A well-paying, steady job is critical for food security and housing stability. Savings are essential for managing chronic conditions or emergencies.

However, 1 in 10 people in the U.S. live in poverty.

Those in steady work may not earn enough to gain access to good quality healthcare. Moreover, chronic conditions or disabilities may put people at an even greater disadvantage.

Many studies have shown wide gaps in health outcomes between countries and communities that have different social determinants of health. People living in high income countries have a life expectancy that is 19 years higher than that of people living in low income countries.

Improving economic stability

The Healthy People 2030 campaign is organizing programs to increase funding for many institutions, including:

  • employment programs
  • career counseling
  • high quality child care

Establishing certain policies can help people pay for their:

  • food
  • housing
  • healthcare
  • education

Learn more about health insurance here.

Data from the U.S. and Europe show a strong association between health indicators and an individual’s income and education level.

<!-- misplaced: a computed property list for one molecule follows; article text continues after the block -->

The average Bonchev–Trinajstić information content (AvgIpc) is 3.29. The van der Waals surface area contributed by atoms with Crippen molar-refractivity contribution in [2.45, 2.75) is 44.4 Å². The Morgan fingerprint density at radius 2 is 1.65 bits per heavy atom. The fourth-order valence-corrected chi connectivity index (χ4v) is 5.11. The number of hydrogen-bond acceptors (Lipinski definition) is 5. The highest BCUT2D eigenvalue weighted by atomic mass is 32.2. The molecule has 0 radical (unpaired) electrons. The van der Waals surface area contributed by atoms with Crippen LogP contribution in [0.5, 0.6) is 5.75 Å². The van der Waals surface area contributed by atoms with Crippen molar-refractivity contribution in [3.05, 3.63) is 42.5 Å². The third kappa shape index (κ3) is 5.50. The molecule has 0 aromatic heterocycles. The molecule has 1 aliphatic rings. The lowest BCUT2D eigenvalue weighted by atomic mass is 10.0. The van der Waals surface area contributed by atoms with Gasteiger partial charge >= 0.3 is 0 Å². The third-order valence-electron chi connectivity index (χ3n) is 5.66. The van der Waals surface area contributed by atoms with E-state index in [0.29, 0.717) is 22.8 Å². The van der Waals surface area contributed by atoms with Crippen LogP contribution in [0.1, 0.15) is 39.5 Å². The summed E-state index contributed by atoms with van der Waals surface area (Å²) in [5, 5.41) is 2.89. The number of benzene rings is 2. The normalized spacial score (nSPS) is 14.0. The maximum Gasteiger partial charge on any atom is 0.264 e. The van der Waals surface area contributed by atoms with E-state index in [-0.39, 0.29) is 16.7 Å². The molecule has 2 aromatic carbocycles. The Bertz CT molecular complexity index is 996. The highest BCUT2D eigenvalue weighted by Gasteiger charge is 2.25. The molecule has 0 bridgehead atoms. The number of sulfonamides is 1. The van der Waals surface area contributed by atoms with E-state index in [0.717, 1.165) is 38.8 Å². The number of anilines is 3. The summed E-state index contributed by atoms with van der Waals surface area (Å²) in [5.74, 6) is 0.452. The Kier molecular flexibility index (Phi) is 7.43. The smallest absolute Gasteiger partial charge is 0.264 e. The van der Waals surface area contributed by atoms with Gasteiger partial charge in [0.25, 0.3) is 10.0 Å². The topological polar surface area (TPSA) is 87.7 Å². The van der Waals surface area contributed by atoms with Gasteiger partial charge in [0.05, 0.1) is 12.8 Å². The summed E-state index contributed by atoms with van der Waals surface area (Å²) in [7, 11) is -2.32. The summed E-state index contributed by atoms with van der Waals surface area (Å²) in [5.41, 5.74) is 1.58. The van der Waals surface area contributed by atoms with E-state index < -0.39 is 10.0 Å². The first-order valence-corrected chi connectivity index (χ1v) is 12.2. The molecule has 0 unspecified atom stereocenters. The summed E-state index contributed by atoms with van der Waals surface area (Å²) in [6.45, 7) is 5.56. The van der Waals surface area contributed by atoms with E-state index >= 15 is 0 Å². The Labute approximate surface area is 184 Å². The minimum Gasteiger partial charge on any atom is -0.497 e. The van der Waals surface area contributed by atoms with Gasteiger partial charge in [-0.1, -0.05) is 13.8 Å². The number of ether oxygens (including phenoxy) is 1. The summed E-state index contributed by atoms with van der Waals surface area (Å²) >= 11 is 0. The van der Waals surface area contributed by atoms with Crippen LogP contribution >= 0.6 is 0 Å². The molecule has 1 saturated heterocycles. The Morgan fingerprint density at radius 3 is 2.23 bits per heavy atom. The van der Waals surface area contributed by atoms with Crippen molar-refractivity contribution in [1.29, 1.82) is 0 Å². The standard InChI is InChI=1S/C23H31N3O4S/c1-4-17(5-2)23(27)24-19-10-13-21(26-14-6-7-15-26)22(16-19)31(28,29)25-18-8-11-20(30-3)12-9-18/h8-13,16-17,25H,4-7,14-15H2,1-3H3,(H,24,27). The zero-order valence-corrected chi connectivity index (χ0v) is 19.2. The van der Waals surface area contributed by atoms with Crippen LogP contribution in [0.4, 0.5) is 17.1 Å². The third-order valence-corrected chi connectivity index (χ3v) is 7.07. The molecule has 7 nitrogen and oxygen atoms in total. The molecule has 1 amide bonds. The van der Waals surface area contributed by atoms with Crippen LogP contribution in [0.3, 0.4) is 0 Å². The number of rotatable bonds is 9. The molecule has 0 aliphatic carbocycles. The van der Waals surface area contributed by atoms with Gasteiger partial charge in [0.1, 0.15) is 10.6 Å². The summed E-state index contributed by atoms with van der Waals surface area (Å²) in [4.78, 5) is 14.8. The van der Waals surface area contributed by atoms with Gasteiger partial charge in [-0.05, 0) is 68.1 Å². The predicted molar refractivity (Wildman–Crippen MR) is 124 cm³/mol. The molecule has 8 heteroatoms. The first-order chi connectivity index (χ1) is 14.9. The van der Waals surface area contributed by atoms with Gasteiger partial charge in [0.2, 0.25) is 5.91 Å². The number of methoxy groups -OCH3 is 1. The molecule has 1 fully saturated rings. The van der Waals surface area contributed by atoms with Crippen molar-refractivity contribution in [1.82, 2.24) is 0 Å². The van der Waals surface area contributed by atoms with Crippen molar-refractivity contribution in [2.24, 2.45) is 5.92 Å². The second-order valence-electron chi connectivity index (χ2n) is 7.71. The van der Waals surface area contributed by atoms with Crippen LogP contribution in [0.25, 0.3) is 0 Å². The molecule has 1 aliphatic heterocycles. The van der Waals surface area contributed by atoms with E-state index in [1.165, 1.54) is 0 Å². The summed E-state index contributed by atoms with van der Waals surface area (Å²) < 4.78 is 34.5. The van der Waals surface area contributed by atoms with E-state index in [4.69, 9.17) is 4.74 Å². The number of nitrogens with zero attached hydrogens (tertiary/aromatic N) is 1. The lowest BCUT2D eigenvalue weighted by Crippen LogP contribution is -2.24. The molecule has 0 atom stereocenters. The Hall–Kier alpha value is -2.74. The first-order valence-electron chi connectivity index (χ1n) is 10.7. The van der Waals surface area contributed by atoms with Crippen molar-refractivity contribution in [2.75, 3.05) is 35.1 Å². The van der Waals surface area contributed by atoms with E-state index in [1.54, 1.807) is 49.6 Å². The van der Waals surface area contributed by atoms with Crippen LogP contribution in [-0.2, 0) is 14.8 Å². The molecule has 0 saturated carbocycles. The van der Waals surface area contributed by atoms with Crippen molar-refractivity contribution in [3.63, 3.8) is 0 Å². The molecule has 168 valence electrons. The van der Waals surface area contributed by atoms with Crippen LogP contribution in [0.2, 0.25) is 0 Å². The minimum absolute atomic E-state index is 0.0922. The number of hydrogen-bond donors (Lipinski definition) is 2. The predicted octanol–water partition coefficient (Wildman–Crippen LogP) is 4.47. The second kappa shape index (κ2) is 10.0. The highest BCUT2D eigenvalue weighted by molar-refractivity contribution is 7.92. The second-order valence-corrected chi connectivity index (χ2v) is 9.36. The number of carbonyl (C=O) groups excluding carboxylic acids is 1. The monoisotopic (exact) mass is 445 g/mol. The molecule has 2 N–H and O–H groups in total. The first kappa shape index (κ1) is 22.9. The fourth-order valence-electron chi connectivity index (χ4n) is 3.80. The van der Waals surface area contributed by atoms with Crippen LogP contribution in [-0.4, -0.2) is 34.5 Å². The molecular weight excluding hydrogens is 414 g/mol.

Whether a child or adolescent can access quality education throughout their development can determine their future living conditions.

Early childhood education is essential for social and mental development, and good quality high school education can open new doors to further education and employment opportunities.

Children that come from low income households, have disabilities, or experience social discrimination at an early age may be less likely to do well in school. They also face barriers to higher levels of education.

As a result, people from low income households often struggle to get safe, well-paying jobs. It also means they are more likely to experience health conditions such as heart disease, diabetes, or depression.